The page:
By Anjan Roy
As Russian military moves into Ukraine, our familiar world vanishes. The world order returns to the point when Winston Churchill had said “an iron curtain” was falling across Europe. The single step of a Russian soldier in Ukraine brings back the Cold War dispensation in international affairs.
To be sure, the Russian move is not a battle against Ukraine, which is a minnow compare with the invader, but a war against the West, which includes the whole of Western Europe and the United States of America, Australia and Canada. Japan also joins in the coalition.
In this emerging scenario, Ukraine would be vanquished in no time. But the post-Ukraine world will be divided in sharp opposite camps.
With this single sledge-hammer blow, Russian president Vladimir Putin has sought to convey a single message: don’t take us for granted. NATO expansionism in eastern Europe, which was considered to be a Russian backyard, will not be tolerated and the West must respect the red lines.
In some ways, today’s Putin is the creation of the “Triumphalism” of the west post collapse of Soviet Union. Russia was treated with far lesser courtesy in international affairs than even middle level ones. Russia was smarting from the pains of being side-lined from the status of an equal partner from the days of the Yalta Conference.
Later still, it was the only contender with America. From that high podium to be thrown out of the lease of the leading —as a member of G8 — was a disgrace, which Putin felt personally and wanted to avenge.
To make matters even worse and foreboding, Putin has his lurid notions of nations and destinies, as he unfurled in his speeches lately. Some nations are great —like Imperial Russia— some other nations are meant to serve the biddings of the Great.
With his moves in Ukraine, Putin has thrown a direct challenge at the West and America with his speech this morning, announcing to the world that his military was moving into Ukraine. He has promised severe consequences, such reprisals that the world has never seen. It is not quite clear if he was brandishing the nuclear option in case of intervention by others.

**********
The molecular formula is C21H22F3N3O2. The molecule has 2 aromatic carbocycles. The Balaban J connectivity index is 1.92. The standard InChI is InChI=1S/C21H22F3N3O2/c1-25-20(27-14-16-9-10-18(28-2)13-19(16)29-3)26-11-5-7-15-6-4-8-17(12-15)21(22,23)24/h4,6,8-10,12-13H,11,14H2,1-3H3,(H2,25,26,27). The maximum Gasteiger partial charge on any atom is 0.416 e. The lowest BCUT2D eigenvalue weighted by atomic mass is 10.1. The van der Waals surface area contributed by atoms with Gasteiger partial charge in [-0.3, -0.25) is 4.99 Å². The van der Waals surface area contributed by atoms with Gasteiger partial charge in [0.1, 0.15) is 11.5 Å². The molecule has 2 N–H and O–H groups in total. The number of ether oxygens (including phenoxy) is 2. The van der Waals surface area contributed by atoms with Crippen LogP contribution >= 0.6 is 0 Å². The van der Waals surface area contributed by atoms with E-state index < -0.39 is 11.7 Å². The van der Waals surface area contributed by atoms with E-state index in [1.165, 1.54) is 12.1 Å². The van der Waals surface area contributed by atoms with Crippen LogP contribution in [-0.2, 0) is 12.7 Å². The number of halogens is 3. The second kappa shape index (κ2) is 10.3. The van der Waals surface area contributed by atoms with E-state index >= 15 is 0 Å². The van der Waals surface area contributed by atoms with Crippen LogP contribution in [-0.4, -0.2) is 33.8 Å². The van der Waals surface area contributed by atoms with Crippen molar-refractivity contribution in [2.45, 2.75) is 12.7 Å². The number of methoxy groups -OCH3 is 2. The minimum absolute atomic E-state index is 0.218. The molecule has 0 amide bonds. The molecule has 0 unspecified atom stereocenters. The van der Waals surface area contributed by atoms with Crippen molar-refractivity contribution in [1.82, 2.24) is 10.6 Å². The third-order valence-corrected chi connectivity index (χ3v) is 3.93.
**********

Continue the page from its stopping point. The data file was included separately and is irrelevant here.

This is a sad end of the effort for building an international order, devoid of using force. The new order, would no longer be unipolar or multipolar. It will be to a large extent determined by display of force.
In this catastrophic course, if one country was short changed it was Ukraine itself. Egged on by the West, Ukraine had been making displays which were like the proverbial red rags to the bull. It was in the end left to fend for itself with not much of help other than some hard hats, which Germany had symbolically sent it in the run up to the current crisis.
So the lesson is, nations must stay up for its own. When the push comes to the shove no one stands beside you.
In this new global order, India would be facing some stark questions. It will no longer be possible to ride two horses — India will be facing a fork in the road. We cannot possibly buy the Russian military hardware and then move over to US missiles.
The viciousness of the new global order would be determined by the extent to which Russia has to pay a price.
The west has already slapped sanctions on Russia. The economic sanctions like embargo on purchase of natural gas by the west European countries from Russian entities would sting. True, Russia has some buffer with its chest of foreign exchange reserves of $600 billion to tide over immediate purchases from outside world.
These are other costs that the West is promising like personal sanctions against the coterie members of Vladimir Putin. Some talks are on that even the children of the Russian oligarchs who are currently in the west will be adversely affected. Not one of the senior Russian officials or politicians would now be free to move out of the country.
Yet the third sanction which is going to kick in is the ostracisation of Russian banks in international payments systems. This measure, pursued with vigour, can make life extremely difficult for Russia and its elites.
For some reasons or other, the oligarchs, elites and senior politicians had a perchance for Britain and placed most of their ill-gotten wealth in Britain and British financial operators. There were up-scale streets in London counting ownership of Russian rich.
Britain had already started seizing these and moving them beyond the reach of the Russian owners. So much so, that the Russian president himself had protested against the British moves. However, such punishments would be relentlessly pursued now that the threshold had been breached y both sides.
But if one country is genuinely inconvenienced, it is Pakistan, with none else than its prime minister, Imran Khan, is stranded in Moscow. With across the board flight restrictions in Russia, Khan might not simply get a flight back home.
It just so happened that Pakistani prime minister, Imran Khan, was in Moscow when the Ukraine operation, much loathed by the entire free world, was launched by Russia.
In this changed world of Putin’s making, China would be seeking its role in a vague and essentially unequal competition with Russia.
It looks as though it would be a bi-polar world, with a tri-polar tendency. There would be conflicts galore and shadow boxing matches. Maybe, not a pleasant phase. (IPA Service)